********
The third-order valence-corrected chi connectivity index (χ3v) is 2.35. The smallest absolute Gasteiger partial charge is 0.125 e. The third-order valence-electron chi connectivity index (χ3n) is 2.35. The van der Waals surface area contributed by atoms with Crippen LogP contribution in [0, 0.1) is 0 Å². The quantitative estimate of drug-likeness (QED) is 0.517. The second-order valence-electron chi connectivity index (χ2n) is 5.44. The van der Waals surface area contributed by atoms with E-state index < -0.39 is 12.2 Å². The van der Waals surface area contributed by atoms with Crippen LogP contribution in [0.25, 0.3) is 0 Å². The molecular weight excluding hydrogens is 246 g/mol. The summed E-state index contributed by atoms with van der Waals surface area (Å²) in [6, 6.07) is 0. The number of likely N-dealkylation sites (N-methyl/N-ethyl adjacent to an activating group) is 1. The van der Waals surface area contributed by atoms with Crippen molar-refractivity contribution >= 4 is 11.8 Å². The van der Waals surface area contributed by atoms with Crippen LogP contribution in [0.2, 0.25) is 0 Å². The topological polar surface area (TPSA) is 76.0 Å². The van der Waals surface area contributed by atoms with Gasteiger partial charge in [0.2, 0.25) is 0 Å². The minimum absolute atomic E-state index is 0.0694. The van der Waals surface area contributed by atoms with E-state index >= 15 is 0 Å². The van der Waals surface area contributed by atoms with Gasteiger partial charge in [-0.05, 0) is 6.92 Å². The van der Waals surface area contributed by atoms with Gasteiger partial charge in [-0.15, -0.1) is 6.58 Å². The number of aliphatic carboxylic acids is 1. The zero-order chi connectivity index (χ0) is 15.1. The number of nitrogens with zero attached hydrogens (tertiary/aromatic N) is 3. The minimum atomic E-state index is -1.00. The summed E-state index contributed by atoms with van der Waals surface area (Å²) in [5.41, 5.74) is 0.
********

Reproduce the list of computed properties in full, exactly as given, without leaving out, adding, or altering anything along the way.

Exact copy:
The third-order valence-corrected chi connectivity index (χ3v) is 2.35. The smallest absolute Gasteiger partial charge is 0.125 e. The third-order valence-electron chi connectivity index (χ3n) is 2.35. The van der Waals surface area contributed by atoms with Crippen LogP contribution in [0, 0.1) is 0 Å². The quantitative estimate of drug-likeness (QED) is 0.517. The second-order valence-electron chi connectivity index (χ2n) is 5.44. The van der Waals surface area contributed by atoms with E-state index < -0.39 is 12.2 Å². The van der Waals surface area contributed by atoms with Crippen LogP contribution in [0.25, 0.3) is 0 Å². The molecular weight excluding hydrogens is 246 g/mol. The summed E-state index contributed by atoms with van der Waals surface area (Å²) in [6, 6.07) is 0. The number of likely N-dealkylation sites (N-methyl/N-ethyl adjacent to an activating group) is 1. The van der Waals surface area contributed by atoms with Crippen molar-refractivity contribution >= 4 is 11.8 Å². The van der Waals surface area contributed by atoms with Crippen LogP contribution in [0.2, 0.25) is 0 Å². The topological polar surface area (TPSA) is 76.0 Å². The van der Waals surface area contributed by atoms with Gasteiger partial charge in [0.2, 0.25) is 0 Å². The minimum absolute atomic E-state index is 0.0694. The van der Waals surface area contributed by atoms with E-state index >= 15 is 0 Å². The van der Waals surface area contributed by atoms with Gasteiger partial charge in [-0.05, 0) is 6.92 Å². The van der Waals surface area contributed by atoms with Gasteiger partial charge in [-0.15, -0.1) is 6.58 Å². The number of aliphatic carboxylic acids is 1. The zero-order chi connectivity index (χ0) is 15.1. The number of nitrogens with zero attached hydrogens (tertiary/aromatic N) is 3. The minimum atomic E-state index is -1.00. The summed E-state index contributed by atoms with van der Waals surface area (Å²) in [5.41, 5.74) is 0.